Tories push Hydro rate bill through to next stage

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The Progressive Conservative government pushed ahead Thursday with five bills the NDP had held back until the fall — including one that amends Manitoba Hydro and Public Utilities Board legislation.

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The Progressive Conservative government pushed ahead Thursday with five bills the NDP had held back until the fall — including one that amends Manitoba Hydro and Public Utilities Board legislation.

NDP Leader Wab Kinew has said repeatedly the PC bill would increase electricity bills by five per cent a year and give cabinet more say over how much Manitobans have to pay by requiring the publicly-owned power company to pay down its massive debt.

In question period Thursday, he asked the PCs to withdraw with Bill 36.

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NDP Leader Wab Kinew has said repeatedly the PC bill would increase electricity bills by five per cent a year and give cabinet more say over how much Manitobans have to pay by requiring the publicly-owned power company to pay down its massive debt.

The PCs scoffed at NDP claims Bill 36 will raise hydro rates for Manitobans.

“This bill protects ratepayers and Manitoba Hydro,” Premier Stefanson said, adding the PUB decides Hydro’s rates, not government. She urged the Opposition to read the bill.

“It’s good for Manitoba citizens,” Stefanson said before it passed second reading.

It now proceeds to the committee stage. More than 40 Manitobans have registered to speak to the government about the bill.

Finance Minister Cameron Friesen stood up and read the explanatory note accompanying the bill. It states rate increases cannot exceed five per cent or the rate of inflation, whichever is less. The former schoolteacher quipped about the NDP’s reading comprehension and questioned its honesty.

Friesen noted under the previous NDP government, hydro rates increased by more than five per cent in 2005, 2007, 2009 and 2013, and asked if the Opposition NDP would stand up and support the PC bill to cap rates.

The NDP’s Hydro critic, MLA Adrien Sala, said the PUB ensures Manitobans don’t overpay for electricity and is “the only thing standing between this government and rate hikes.”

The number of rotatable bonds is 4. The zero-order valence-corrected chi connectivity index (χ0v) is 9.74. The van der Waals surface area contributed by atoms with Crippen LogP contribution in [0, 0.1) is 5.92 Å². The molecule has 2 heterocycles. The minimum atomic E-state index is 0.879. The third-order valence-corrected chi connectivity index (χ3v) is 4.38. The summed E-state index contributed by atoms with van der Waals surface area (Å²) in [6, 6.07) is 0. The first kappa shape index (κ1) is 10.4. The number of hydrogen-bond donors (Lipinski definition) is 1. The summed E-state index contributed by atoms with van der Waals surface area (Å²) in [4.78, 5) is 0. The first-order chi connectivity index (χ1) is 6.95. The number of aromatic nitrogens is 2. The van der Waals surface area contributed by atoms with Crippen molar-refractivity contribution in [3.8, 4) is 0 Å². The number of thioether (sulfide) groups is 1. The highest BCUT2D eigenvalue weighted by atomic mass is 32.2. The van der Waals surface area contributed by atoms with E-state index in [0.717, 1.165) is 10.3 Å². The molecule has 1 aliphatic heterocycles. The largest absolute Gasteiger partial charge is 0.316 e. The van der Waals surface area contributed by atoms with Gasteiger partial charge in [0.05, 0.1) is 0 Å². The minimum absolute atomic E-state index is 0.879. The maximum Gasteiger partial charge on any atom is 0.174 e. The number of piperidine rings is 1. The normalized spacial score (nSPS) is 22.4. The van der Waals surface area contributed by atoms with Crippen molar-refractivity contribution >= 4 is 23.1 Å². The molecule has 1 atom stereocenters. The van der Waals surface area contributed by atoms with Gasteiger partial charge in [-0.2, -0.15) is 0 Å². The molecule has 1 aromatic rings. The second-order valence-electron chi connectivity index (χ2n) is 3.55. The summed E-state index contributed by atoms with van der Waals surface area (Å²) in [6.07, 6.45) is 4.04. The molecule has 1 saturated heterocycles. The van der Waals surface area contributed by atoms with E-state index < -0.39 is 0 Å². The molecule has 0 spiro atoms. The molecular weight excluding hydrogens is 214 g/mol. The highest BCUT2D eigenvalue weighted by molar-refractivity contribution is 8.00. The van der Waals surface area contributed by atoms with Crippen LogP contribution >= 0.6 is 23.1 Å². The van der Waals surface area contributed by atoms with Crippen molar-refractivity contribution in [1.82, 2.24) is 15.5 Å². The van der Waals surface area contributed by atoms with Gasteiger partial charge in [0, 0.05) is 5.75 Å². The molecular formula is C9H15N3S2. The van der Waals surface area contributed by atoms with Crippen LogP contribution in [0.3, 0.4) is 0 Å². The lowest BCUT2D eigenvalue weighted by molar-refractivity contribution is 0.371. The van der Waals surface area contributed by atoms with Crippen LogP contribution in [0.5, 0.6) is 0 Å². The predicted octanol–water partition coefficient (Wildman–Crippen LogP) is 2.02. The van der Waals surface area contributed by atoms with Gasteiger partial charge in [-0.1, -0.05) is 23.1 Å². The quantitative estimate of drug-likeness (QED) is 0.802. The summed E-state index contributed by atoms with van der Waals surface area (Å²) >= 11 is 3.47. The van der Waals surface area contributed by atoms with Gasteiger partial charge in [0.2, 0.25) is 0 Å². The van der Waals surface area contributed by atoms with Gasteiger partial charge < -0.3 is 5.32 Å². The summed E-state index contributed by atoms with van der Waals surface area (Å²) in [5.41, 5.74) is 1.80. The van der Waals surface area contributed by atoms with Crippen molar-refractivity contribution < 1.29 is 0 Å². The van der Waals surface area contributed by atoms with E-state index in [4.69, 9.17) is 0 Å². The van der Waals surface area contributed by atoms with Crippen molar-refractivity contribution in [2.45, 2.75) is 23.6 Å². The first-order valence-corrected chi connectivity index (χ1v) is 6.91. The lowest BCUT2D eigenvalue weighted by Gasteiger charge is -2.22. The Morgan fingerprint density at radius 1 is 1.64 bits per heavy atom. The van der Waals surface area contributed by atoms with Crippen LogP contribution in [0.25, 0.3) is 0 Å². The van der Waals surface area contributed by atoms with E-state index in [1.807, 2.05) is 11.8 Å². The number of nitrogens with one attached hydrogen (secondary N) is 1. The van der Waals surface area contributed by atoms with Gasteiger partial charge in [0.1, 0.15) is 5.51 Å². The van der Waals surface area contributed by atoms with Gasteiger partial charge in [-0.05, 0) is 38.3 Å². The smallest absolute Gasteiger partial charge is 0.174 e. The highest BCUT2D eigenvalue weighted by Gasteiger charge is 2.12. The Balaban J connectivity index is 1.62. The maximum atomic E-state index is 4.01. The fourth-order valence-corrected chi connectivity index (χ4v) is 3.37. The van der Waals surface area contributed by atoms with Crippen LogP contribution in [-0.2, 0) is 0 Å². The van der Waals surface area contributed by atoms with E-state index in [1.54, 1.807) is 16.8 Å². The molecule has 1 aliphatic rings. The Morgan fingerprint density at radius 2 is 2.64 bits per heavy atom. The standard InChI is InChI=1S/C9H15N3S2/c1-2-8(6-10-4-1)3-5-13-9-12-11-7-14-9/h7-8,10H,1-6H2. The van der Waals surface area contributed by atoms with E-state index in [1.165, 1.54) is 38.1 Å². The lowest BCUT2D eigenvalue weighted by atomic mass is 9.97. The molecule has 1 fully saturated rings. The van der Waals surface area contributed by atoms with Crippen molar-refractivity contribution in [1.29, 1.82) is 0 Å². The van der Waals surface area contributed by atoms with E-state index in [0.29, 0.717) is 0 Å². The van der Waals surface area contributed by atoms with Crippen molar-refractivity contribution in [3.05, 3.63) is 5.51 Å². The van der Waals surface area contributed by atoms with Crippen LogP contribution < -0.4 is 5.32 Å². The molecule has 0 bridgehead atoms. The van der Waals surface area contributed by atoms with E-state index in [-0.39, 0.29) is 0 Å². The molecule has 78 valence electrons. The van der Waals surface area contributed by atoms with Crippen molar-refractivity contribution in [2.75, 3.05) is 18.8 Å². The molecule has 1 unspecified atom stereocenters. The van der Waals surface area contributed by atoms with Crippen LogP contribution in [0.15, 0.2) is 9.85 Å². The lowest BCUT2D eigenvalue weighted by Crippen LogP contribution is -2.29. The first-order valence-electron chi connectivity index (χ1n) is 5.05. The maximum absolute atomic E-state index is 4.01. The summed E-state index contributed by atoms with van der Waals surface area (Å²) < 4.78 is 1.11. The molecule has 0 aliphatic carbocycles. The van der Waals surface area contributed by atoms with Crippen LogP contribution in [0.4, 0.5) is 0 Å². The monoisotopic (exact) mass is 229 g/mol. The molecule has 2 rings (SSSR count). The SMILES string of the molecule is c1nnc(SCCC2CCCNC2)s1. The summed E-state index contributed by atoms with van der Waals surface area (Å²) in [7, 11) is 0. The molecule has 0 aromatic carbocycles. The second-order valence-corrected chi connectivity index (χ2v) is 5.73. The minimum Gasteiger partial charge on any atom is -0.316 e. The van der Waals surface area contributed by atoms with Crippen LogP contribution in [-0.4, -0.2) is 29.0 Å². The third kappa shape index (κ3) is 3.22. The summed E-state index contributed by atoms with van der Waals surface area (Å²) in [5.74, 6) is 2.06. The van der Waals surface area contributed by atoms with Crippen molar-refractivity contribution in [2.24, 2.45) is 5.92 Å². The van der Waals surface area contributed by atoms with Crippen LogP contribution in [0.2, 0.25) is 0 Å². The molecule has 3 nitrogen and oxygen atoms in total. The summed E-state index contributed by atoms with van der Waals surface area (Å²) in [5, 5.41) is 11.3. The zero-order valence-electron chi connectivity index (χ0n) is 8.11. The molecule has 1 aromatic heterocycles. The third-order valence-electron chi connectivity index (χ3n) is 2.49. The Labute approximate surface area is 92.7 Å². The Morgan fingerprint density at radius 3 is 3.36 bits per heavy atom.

The bill would have PUB rate application hearings for Manitoba Hydro held every three years, instead of annually. It sets a debt reduction target without saying how the Crown corporation is to achieve that, if not by raising rates.

The utility’s debt ballooned over several years under the former NDP government when megaprojects, including a new generating station and a main transmission line, ran a combined $3.7 billion over budget. (The Tories have been in power since 2016.)

While the regulator has approved rate hikes of between two and four per cent most years — including a five per cent hike in 2008 — a credit rating agency warned in May the increases are not enough.

DANIEL CRUMP / WINNIPEG FREE PRESS FILES

“This bill protects ratepayers and Manitoba Hydro,” Premier Stefanson said, adding the PUB decides Hydro’s rates, not government.

The NDP also called on the PCs to withdraw Bill 22 that would lift restrictions on cosmetic pesticide use.

Environment Minister Jeff Wharton said the Tory government is “following the science,” and the pesticide has been approved by Health Canada.

NDP environment critic, MLA Lisa Naylor, said Health Canada’s “blanket approval” for the pesticide use on crops wasn’t intended for lawns in city parks or home daycares. She said it’s rejected by the World Health Organization and shouldn’t be allowed back into Manitoba.

“No jurisdiction in the world has rolled back pesticides restrictions. (Former premier) Brian Pallister may be gone but his agenda carries on with this group,” the Wolseley MLA said.

“No jurisdiction other than (one run by the) NDP builds policy based on ideology,” Wharton shot back.

carol.sanders@freepress.mb.ca

— with files from The Canadian Press

Carol Sanders

Carol Sanders
Legislature reporter

After 20 years of reporting on the growing diversity of people calling Manitoba home, Carol moved to the legislature bureau in early 2020.

History

Updated on Thursday, September 29, 2022 7:53 PM CDT: adds attribution to The Canadian Press

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